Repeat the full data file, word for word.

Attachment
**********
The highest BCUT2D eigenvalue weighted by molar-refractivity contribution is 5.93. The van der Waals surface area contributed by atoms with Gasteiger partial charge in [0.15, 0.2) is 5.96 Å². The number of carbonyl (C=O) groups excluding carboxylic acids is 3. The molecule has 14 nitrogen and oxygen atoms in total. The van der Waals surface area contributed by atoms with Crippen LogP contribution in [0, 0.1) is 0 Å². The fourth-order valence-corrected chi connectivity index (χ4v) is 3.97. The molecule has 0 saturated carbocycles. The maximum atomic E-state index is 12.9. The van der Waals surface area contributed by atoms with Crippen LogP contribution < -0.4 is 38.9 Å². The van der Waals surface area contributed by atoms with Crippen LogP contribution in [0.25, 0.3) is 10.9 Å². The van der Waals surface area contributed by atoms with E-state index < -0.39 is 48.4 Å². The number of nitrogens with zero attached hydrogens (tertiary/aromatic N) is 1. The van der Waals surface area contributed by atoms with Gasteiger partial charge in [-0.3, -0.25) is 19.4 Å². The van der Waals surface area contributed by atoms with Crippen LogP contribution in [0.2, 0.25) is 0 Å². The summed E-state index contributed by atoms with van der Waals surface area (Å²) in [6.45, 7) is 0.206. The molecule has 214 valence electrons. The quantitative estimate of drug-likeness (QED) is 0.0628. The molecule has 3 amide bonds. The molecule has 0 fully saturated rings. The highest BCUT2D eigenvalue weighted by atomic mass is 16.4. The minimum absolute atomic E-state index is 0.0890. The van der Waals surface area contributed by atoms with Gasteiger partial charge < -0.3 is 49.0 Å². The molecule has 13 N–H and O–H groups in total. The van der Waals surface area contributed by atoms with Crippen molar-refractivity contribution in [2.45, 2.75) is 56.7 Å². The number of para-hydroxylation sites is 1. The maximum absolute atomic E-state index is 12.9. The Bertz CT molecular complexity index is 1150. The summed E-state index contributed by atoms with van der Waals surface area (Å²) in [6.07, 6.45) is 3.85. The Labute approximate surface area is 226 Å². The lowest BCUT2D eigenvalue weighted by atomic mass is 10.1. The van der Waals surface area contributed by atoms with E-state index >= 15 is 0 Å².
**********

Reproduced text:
The highest BCUT2D eigenvalue weighted by molar-refractivity contribution is 5.93. The van der Waals surface area contributed by atoms with Gasteiger partial charge in [0.15, 0.2) is 5.96 Å². The number of carbonyl (C=O) groups excluding carboxylic acids is 3. The molecule has 14 nitrogen and oxygen atoms in total. The van der Waals surface area contributed by atoms with Crippen LogP contribution in [0, 0.1) is 0 Å². The fourth-order valence-corrected chi connectivity index (χ4v) is 3.97. The molecule has 0 saturated carbocycles. The maximum atomic E-state index is 12.9. The van der Waals surface area contributed by atoms with Crippen LogP contribution < -0.4 is 38.9 Å². The van der Waals surface area contributed by atoms with Crippen LogP contribution in [0.25, 0.3) is 10.9 Å². The van der Waals surface area contributed by atoms with E-state index < -0.39 is 48.4 Å². The number of nitrogens with zero attached hydrogens (tertiary/aromatic N) is 1. The van der Waals surface area contributed by atoms with Gasteiger partial charge in [-0.3, -0.25) is 19.4 Å². The van der Waals surface area contributed by atoms with Crippen LogP contribution in [0.2, 0.25) is 0 Å². The summed E-state index contributed by atoms with van der Waals surface area (Å²) in [6.45, 7) is 0.206. The molecule has 214 valence electrons. The quantitative estimate of drug-likeness (QED) is 0.0628. The molecule has 3 amide bonds. The molecule has 0 fully saturated rings. The highest BCUT2D eigenvalue weighted by atomic mass is 16.4. The minimum absolute atomic E-state index is 0.0890. The van der Waals surface area contributed by atoms with Gasteiger partial charge < -0.3 is 49.0 Å². The molecule has 13 N–H and O–H groups in total. The van der Waals surface area contributed by atoms with Crippen molar-refractivity contribution in [2.45, 2.75) is 56.7 Å². The number of para-hydroxylation sites is 1. The maximum absolute atomic E-state index is 12.9. The Bertz CT molecular complexity index is 1150. The summed E-state index contributed by atoms with van der Waals surface area (Å²) in [6.07, 6.45) is 3.85. The Labute approximate surface area is 226 Å². The lowest BCUT2D eigenvalue weighted by atomic mass is 10.1. The van der Waals surface area contributed by atoms with E-state index >= 15 is 0 Å².